The complete collection of The Windsor Review is now available online, thanks to librarians working with Leddy Library’s Centre for Digital Scholarship and scholarly communications.
The long-standing journal published biannually by the University of Windsor Faculty of Arts, Humanities, and Social Sciences and the Department of English and Creative Writing operated as a print resource for over 50 years.
Michael Chekhov looks on as Ludmila Chirikov and Lucy Singer fit Beatrice Straight for a costume in this photo by Nonny Gardner Cangelosi, used by permission.
International scholars, researchers, and performers will soon be able to access the works and methods of Michael Chekhov through a new digital archive available through the Leddy Library.
It’s been 40 years since the first issue of Rampike, a cutting-edge literary magazine, rolled out from the basement of Rivercrest Road near the Humber River, in Toronto’s west end.
In 1979, its unique format — 18 inches tall and 6 inches wide — stood out against other publications. It was available on five continents, and now, all 24 volumes are accessible anywhere with an internet connection.
Lights, camera, library? A local film headed to the Montreal Independent Film Fest sheds light on the importance of primary resources to capture historic stories.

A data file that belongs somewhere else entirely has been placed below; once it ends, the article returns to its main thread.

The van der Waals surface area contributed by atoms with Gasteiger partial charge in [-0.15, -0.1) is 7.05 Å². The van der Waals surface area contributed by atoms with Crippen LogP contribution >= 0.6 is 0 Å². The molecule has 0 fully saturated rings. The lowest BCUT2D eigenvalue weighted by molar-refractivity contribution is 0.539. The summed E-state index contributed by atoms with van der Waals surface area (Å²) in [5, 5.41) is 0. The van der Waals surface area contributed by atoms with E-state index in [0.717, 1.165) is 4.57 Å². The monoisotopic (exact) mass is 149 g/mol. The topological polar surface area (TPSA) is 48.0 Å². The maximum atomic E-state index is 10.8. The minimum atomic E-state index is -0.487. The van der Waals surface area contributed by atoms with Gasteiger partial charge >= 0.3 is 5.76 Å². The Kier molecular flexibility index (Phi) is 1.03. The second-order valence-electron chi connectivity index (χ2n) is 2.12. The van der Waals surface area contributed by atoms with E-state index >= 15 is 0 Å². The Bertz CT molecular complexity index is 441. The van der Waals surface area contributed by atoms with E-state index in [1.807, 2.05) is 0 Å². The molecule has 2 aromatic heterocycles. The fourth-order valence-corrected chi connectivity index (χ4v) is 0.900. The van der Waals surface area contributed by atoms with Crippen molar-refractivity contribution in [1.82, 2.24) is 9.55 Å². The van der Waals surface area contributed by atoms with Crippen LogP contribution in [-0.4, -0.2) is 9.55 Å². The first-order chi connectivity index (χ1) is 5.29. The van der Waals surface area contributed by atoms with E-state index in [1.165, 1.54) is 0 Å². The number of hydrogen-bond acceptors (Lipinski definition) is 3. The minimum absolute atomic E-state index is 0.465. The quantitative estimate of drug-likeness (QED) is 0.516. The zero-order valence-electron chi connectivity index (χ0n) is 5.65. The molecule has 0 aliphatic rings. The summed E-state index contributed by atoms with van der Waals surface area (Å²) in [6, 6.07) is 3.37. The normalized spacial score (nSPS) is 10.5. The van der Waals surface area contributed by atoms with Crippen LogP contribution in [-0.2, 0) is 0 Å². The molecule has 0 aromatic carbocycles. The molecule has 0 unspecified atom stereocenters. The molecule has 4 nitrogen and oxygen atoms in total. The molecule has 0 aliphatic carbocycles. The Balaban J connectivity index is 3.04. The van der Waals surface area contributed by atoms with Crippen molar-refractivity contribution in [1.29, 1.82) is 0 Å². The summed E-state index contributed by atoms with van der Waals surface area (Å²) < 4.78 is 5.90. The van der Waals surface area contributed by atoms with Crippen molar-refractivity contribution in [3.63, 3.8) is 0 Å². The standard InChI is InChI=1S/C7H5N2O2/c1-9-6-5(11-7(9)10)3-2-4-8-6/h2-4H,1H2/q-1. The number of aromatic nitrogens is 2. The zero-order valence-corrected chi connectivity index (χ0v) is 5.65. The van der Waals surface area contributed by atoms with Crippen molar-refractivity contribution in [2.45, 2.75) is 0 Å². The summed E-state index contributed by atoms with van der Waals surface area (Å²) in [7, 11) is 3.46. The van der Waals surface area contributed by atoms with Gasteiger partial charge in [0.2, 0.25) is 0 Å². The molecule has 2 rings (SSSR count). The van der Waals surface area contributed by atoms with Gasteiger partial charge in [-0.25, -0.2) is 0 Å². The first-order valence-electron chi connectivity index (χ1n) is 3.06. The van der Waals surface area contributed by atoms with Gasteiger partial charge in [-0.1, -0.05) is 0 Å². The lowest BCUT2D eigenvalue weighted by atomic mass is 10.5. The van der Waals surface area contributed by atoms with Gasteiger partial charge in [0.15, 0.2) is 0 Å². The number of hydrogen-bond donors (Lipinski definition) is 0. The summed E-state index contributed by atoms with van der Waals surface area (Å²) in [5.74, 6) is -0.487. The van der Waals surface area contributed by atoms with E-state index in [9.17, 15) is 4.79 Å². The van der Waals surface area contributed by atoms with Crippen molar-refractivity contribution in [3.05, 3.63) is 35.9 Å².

The North Was Our Canaan is a local documentary that shares the story of those who crossed the Detroit River into Sandwich seeking freedom from slavery. Directed by Anushray Singh (MFA 2020) and produced by local historian Irene Moore Davis and Leddy librarian Heidi Jacobs, it features the voices of descendants residing in historic Sandwich Town.
The Windsor Review is a long-standing journal that began in 1965, featuring both scholarship and creative writing. Published biannually by the University of Windsor Faculty of Arts, Humanities, and Social Sciences and the Department of English and Creative Writing, the journal currently features poetry, fiction, creative nonfiction, and review essays.
Over the years the journal has evolved with technology, moving from print to digital formats, yet always remained behind an access barrier.
Leddy Library’s Centre for Digital Scholarship will kick-off two workshop series next week to help researchers explore new ways to showcase their research and scholarly activity.
The first series, Creating Digital Exhibits, includes four workshops on how to create unique digital exhibits to showcase scholarly work and research.